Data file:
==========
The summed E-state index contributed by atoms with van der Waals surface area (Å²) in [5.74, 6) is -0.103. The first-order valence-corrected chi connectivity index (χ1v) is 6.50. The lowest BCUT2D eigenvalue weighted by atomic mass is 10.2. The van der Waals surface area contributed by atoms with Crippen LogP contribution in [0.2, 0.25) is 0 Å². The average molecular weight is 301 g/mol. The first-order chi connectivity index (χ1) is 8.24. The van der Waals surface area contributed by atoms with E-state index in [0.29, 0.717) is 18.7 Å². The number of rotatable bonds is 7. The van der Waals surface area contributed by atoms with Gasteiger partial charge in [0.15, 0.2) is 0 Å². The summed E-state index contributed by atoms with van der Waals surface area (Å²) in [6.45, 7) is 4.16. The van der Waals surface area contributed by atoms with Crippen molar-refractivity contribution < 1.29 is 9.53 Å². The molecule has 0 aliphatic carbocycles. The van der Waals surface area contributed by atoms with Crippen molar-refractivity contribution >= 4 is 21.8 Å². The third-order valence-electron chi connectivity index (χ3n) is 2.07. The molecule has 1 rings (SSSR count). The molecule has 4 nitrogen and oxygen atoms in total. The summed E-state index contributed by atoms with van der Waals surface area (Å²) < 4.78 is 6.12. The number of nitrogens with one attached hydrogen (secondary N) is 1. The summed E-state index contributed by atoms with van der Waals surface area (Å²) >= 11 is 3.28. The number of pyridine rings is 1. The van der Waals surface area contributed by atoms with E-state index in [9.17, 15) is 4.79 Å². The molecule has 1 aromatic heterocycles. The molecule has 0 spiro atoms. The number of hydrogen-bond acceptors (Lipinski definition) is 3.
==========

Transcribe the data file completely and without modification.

The summed E-state index contributed by atoms with van der Waals surface area (Å²) in [5.74, 6) is -0.103. The first-order valence-corrected chi connectivity index (χ1v) is 6.50. The lowest BCUT2D eigenvalue weighted by atomic mass is 10.2. The van der Waals surface area contributed by atoms with Crippen LogP contribution in [0.2, 0.25) is 0 Å². The average molecular weight is 301 g/mol. The first-order chi connectivity index (χ1) is 8.24. The van der Waals surface area contributed by atoms with E-state index in [0.29, 0.717) is 18.7 Å². The number of rotatable bonds is 7. The van der Waals surface area contributed by atoms with Gasteiger partial charge in [0.15, 0.2) is 0 Å². The summed E-state index contributed by atoms with van der Waals surface area (Å²) in [6.45, 7) is 4.16. The van der Waals surface area contributed by atoms with Crippen molar-refractivity contribution < 1.29 is 9.53 Å². The molecule has 0 aliphatic carbocycles. The van der Waals surface area contributed by atoms with Crippen molar-refractivity contribution >= 4 is 21.8 Å². The third-order valence-electron chi connectivity index (χ3n) is 2.07. The molecule has 1 rings (SSSR count). The molecule has 4 nitrogen and oxygen atoms in total. The summed E-state index contributed by atoms with van der Waals surface area (Å²) < 4.78 is 6.12. The number of nitrogens with one attached hydrogen (secondary N) is 1. The summed E-state index contributed by atoms with van der Waals surface area (Å²) >= 11 is 3.28. The number of pyridine rings is 1. The van der Waals surface area contributed by atoms with E-state index in [9.17, 15) is 4.79 Å². The molecule has 1 aromatic heterocycles. The molecule has 0 spiro atoms. The number of hydrogen-bond acceptors (Lipinski definition) is 3.